Long-term readers of my weekend columns in majors can skip forward a couple of paragraphs. The same, longstanding rule applies. On the final day of a major, among groups way down the field with no chance of winning, backing short-odds favourites is an incredibly risky strategy.
Attitudes and incentives are not equal, compared to the start of the week. Some will just want to get the tournament finished. Others will see it as a golden opportunity to storm through the field, accumulate cash and ranking points, achieve finishing targets that could prove critical to their careers.
Henley has excellent final round pedigree
Let’s start with a pair whom I could see pulling each other along. Russell Henley ranks second for R4 Performance compared to sixth for Berger. Both started abysmally and did well to make the weekend. Berger closed last week with 64 so commands plenty of respect but my instinct is these odds are a little too one-sided.
Take on erratic Rory at very short odds
This one definitely looks too one-sided. A potentially very erratic favourite, who is entitled to be disappointed by a poor week on a course he’s dominated before. Versus an in-form, reliable experienced opponent. Cink – who closed out well at the Masters with an under-par round – ranks 46th for R4 Performance, compared to 106th for McIlroy.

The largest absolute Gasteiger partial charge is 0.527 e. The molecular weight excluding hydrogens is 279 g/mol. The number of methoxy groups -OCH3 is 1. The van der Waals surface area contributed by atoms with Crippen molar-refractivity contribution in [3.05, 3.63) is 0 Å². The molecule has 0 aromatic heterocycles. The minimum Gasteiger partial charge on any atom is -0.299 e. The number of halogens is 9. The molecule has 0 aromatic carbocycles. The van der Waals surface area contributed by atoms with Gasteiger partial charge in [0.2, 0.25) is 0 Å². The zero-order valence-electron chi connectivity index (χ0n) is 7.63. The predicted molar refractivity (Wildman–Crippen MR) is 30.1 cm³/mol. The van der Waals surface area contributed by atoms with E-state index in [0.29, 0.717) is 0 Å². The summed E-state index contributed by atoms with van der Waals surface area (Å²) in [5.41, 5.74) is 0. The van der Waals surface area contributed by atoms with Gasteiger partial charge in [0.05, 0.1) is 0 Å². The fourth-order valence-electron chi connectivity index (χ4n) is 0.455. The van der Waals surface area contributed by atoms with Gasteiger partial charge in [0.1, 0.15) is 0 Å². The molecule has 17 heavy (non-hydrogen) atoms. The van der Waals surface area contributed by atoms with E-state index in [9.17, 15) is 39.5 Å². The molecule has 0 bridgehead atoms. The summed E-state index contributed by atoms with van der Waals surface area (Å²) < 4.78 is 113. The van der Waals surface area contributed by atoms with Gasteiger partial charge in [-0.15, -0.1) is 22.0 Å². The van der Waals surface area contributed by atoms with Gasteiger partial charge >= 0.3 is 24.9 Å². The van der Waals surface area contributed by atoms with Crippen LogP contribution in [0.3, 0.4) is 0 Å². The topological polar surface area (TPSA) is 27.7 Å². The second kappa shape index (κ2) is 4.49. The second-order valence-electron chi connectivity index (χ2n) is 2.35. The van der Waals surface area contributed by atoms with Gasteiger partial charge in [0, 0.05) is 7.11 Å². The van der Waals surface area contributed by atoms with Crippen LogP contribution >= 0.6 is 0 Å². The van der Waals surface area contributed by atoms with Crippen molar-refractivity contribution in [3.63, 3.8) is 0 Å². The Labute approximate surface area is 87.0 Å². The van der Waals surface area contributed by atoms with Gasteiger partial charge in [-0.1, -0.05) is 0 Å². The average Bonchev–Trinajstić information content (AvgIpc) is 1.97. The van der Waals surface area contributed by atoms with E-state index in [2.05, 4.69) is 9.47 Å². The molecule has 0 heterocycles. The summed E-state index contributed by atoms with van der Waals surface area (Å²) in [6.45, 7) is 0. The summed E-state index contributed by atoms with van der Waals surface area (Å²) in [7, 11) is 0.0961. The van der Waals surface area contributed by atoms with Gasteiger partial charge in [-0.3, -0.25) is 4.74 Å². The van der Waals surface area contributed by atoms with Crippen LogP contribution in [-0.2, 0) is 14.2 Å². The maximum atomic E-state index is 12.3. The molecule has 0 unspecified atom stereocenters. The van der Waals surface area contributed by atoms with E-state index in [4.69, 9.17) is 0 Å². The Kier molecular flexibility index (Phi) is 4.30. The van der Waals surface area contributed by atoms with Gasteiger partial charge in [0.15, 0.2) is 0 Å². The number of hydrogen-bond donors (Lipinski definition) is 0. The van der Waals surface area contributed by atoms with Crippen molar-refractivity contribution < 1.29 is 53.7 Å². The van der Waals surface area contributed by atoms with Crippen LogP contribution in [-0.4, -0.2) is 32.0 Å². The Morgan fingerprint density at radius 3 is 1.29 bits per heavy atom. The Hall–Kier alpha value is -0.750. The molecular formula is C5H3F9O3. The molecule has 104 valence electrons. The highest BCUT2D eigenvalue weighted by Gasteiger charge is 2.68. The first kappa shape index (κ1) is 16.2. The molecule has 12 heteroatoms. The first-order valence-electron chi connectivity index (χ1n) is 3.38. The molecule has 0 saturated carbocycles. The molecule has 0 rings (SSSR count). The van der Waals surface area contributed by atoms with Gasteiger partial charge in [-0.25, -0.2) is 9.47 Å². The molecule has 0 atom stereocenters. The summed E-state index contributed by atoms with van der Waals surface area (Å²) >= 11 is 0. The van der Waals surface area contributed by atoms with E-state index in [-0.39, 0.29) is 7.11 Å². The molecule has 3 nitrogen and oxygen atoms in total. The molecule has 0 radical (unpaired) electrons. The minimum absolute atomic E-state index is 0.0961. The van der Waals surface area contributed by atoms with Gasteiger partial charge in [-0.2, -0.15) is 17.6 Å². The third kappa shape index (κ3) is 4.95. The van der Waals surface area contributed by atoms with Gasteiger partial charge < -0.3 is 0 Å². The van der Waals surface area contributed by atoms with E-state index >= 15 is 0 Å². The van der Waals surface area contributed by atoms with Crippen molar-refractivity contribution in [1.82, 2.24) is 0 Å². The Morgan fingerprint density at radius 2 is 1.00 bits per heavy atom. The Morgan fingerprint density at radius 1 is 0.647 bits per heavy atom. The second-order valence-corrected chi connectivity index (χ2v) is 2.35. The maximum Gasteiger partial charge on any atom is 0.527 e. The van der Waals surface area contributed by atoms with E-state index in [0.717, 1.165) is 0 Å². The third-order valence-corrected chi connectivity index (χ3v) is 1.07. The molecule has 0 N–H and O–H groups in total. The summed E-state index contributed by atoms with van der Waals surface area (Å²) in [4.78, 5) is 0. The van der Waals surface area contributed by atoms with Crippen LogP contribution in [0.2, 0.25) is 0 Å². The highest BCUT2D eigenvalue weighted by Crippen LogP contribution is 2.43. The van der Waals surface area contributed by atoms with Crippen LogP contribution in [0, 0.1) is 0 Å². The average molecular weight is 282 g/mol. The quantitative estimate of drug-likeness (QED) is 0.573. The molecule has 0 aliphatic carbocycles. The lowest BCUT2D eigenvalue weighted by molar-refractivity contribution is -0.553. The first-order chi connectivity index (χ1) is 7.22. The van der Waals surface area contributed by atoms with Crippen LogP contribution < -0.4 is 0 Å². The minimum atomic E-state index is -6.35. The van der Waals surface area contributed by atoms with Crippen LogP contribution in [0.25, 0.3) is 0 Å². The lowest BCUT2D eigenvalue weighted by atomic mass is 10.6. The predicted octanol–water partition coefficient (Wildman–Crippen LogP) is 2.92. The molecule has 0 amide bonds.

Gooch underestimated against Rahm
Similar arguments apply here. Talor Gooch ranks 20th for R4 Performance, compared to 43rd for Rahm. He scored two strokes lower than his illustrious opponent yesterday.
The Spaniard has yet to hit anything like top gear since the birth of his child in April. Gooch has bags of incentive, playing only his third major, and hit a cracking 67 to finish fifth in the final round of the Players.
In addition to that trio of singles, I’m also trying a treble on three favourites. It pays around 4/1 on the Sportsbook.
MacIntyre on for another solid major
In four major attempts to date, Robert MacIntyre has twice prospered in the final round – to finish 12th at the Masters and sixth at the 2019 Open. He’s hung around after a disappointing start but sounded confident enough about the challenge in yesterday’s interview. Jason Scrivener could well prove a capable opponent, but he’s a long way inferior.
Casey has a final round edge
Next, Paul Casey to beat Gary Woodland, because this is what the Englishman does frequently in majors. See 69 at the latest Masters, 66 in last year’s PGA, 67 in the 2019 US Open, 65 at the 2018 Masters. He also ranks 101 places ahead of Woodland in R4 Performance.
No fairytale for Mickelson
Finally at risk of being labelled a killjoy, 4/6 about the best majors performer of recent years versus a 50 year-old is an obvious pick. Take nothing away from magnificent Mickelson, but this could well be a round too far. Fairytales like this don’t happen and, to be honest, I strongly expect Brooks Koepka to land his third PGA title in four years.
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